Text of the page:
Social media and social networking have brought me to a place where I just watched a friend die on FB. Not literally, of course, but pretty damn close. I was virtually inside her hospital room as recently as a few weeks before her last breath. I saw her breathing apparatus and the scooter that was needed to keep her mobile. I knew within an hour or two of her death, and even more ghoulishly, had been watching it approach for weeks.
This is access beyond the boundaries of our friendship. I would not have dared IRL to ask for the information that I have about her fear, pain, breathing, medication and financial status. This is access out of proportion with the celebrity-obsessed newsworthy nature of her death. Hers would not have been a public death; the paparazzi were not staked out at the hospital doors. In their stead, her mother, brother, friends and business partners covered the sudden illness and the drama of her failed attempts to arrest the progress of a fatal disease.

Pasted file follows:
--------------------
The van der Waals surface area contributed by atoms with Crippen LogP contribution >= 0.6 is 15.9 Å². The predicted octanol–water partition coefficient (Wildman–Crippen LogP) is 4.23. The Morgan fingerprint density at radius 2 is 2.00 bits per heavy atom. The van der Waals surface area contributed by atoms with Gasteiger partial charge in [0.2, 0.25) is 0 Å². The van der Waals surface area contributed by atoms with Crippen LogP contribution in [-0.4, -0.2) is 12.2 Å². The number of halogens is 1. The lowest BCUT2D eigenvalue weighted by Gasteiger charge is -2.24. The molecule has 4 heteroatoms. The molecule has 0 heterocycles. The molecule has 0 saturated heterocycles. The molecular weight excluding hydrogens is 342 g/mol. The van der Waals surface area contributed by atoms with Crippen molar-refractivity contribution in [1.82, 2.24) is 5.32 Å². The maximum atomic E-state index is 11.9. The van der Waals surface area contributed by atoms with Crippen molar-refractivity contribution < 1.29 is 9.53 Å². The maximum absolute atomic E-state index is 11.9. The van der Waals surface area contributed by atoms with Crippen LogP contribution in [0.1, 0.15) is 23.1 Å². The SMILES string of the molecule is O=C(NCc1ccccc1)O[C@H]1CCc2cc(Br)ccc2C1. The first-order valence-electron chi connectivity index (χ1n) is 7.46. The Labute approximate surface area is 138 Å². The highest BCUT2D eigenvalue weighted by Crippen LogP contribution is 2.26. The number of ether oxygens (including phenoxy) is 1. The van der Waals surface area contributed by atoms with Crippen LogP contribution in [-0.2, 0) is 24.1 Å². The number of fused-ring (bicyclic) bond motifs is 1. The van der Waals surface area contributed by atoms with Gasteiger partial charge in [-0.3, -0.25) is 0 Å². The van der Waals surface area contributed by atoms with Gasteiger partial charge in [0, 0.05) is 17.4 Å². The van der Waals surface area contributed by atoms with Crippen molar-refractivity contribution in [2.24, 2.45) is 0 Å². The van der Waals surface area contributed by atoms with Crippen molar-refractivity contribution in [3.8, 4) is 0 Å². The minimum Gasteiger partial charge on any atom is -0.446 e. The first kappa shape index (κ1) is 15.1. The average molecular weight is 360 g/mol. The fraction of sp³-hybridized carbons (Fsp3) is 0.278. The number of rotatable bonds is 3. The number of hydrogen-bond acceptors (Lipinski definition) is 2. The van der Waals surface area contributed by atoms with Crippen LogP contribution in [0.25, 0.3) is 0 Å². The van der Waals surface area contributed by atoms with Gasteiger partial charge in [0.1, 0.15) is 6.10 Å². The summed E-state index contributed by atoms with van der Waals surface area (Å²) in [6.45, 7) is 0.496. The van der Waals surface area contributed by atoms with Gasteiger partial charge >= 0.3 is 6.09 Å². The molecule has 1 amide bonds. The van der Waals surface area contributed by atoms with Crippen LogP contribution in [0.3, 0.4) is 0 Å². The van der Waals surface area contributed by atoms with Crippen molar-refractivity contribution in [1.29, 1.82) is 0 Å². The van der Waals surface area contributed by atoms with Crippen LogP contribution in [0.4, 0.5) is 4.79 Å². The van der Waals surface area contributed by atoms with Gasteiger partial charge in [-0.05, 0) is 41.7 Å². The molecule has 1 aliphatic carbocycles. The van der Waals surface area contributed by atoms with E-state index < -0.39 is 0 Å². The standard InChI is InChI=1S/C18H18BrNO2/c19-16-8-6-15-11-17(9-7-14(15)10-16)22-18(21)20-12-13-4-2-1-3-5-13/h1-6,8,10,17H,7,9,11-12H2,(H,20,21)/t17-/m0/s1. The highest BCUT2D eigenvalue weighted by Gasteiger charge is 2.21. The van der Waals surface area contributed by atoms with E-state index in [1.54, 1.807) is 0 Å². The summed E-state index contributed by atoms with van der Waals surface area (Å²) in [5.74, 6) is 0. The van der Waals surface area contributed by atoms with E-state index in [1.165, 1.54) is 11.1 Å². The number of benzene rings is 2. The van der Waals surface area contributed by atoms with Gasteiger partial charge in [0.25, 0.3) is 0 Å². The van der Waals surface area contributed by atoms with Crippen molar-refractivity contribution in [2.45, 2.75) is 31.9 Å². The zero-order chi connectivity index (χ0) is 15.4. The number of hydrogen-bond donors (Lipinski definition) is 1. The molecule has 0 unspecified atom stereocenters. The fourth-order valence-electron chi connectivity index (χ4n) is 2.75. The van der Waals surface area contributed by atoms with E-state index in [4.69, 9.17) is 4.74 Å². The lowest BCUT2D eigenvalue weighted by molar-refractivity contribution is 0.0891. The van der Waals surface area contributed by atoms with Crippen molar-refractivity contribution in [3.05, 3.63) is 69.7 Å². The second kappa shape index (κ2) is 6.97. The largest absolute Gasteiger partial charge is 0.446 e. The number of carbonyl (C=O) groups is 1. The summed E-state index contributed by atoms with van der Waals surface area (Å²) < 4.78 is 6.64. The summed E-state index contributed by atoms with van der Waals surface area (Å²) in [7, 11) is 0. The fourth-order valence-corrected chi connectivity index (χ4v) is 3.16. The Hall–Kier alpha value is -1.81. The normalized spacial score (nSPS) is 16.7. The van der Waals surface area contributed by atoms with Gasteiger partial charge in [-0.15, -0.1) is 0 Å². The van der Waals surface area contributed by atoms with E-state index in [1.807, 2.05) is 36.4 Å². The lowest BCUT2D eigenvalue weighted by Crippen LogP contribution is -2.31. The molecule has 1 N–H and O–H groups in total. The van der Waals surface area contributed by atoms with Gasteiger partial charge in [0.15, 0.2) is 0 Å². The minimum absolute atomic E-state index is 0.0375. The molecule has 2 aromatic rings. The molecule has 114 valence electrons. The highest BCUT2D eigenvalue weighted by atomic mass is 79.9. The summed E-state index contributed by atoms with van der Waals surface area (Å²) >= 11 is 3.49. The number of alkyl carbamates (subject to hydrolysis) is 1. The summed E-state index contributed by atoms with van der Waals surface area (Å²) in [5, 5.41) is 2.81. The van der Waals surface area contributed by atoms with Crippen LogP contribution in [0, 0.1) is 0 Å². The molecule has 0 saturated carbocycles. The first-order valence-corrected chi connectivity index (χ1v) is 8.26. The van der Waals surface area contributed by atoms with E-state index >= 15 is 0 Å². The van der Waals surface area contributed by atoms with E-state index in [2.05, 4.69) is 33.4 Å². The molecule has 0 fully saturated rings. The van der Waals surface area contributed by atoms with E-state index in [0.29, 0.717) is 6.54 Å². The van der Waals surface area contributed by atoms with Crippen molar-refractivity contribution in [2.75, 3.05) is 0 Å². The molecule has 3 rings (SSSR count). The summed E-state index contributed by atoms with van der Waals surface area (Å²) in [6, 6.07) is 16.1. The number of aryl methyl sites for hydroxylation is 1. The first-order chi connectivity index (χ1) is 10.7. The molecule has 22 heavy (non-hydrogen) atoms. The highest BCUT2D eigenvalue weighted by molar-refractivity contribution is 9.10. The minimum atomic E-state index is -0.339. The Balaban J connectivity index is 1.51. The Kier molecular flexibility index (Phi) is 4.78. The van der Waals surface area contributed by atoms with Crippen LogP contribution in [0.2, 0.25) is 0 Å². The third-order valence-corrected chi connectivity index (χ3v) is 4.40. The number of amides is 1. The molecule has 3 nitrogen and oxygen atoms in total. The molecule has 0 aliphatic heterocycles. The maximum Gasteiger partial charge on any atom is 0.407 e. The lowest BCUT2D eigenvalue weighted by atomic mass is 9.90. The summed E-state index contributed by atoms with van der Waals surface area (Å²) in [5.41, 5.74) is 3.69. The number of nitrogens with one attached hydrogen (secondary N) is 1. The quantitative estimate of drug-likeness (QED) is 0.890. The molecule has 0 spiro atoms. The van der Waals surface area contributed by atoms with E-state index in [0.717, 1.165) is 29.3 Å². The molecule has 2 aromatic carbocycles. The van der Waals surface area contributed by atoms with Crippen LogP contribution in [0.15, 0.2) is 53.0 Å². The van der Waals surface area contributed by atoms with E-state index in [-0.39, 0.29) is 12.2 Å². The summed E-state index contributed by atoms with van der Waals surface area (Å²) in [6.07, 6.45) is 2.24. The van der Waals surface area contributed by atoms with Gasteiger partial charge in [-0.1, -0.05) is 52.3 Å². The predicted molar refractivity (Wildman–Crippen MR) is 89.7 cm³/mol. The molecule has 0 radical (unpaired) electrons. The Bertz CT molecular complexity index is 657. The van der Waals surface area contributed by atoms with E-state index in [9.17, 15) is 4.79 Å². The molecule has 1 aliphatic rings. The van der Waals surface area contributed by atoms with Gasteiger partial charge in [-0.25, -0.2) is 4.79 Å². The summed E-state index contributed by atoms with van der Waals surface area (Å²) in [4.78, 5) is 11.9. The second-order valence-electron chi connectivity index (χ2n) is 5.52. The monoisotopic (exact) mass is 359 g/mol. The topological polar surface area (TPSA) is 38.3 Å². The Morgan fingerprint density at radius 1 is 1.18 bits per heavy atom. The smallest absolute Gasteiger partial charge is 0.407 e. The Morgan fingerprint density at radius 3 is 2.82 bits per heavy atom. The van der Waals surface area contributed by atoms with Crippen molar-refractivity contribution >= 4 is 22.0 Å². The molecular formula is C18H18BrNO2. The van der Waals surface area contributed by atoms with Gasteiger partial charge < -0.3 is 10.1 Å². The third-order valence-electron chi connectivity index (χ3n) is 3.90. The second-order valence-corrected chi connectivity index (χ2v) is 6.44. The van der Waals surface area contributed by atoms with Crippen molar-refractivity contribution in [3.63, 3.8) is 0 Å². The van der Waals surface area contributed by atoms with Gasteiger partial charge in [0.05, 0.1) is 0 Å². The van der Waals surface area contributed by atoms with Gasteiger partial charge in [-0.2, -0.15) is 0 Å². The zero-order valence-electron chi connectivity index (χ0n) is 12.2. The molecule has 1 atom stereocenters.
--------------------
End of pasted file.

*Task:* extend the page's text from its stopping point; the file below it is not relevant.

I have wept at their very real anguish. I watched her friends use the past tense to refer to her while she was clinging to life support and cringed at her family's terse reminder that she was still alive, all while opening a Facebook event page for a celebration of her life. Death was nearby, but not yet settled in. Death in real-time.
I do, however, need a social media cleansing now. A social media confessional booth. An electronic smudging. I am diminished by the experience and shamed in ways that elude my understanding. Did I lose sight of the line between caring concern and prurient interest? Or have I just been given a deeper experience of someone whose life crossed mine in a way that might otherwise have left lighter footprints?
And the ghost that haunts my facebook feed today is large and growing in size and density. The spectre of photos, playlists and anecdotes are posthumously deepening my connection, creating new memories and scaring the bejeezus out of me.
Someone pass me the sage. Is there an app for that?